Take a Walk Down Memory Lane
Walking speed and strength of hand grip can help predict the risk of stroke and memory problems in old age, says a new study. “This forms a very basic test to predict the odds of getting these conditions in old age," says Erica C. Camargo MD, PhD. A decrease in walking speed may predict a decline in the person’s overall health, while a weaker grip points to reduced upper body strength.
The study was conducted on 2,400 men and women with an average age of 62 years. None of them had stroke or any forms of memory problems when they were recruited. Researchers measured the hand grip strength and walking speed of each participants. All of them had a brain scan and took memory tests at the beginning of the study. Researchers kept tabs on the participants for a period of 11 years. Out of the 2,400 participants, 79 suffered from stroke or transient ischemic attack and 34 developed dementia.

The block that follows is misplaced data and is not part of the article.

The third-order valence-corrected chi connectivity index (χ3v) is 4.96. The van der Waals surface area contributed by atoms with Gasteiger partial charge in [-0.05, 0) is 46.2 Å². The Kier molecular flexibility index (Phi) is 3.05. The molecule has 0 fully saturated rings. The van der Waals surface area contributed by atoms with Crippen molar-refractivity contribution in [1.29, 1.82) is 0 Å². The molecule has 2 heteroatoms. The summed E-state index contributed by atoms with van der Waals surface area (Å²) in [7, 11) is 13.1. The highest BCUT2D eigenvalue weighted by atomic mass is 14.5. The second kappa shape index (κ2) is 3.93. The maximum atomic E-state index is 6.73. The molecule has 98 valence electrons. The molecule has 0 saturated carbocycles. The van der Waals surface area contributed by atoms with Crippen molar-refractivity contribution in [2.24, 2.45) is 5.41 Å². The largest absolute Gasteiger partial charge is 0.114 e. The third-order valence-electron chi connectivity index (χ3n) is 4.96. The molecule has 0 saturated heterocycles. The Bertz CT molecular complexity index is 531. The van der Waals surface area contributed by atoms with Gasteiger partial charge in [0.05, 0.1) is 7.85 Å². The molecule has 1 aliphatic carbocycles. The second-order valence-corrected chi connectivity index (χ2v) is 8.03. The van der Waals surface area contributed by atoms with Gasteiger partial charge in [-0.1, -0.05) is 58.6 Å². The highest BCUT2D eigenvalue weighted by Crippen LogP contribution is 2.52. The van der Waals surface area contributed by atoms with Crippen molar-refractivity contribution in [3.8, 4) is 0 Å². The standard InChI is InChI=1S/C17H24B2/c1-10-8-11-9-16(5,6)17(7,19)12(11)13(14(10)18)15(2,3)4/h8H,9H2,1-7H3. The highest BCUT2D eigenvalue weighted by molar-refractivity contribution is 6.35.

The analysis showed that the risk of memory problems was 1 1/2 times greater in people who were slow walkers, when compared to those who had a quick pace. Slow walking was also linked to lower brain volume and poor performance in memory tests, language abilities, and decision making. Participants who had a strong grip had 42% lower risk of stroke and transient ischemic attack when compared to those with weaker grips. This was especially true of people above the age of 65.
Earlier studies showed lower physical performance and frailty is associated with increased risk of dementia, but the present study clearly shows the impact of the two factors on different age groups, says Camargo, a neurologist at the Boston Medical Center in Massachusetts. In the future, additional brain function tests may be recommended for people with reduced grip strength and walking speed.
Further studies are required to explain how reduced grip strength and slower walking speed increase the risk of memory problems and stroke.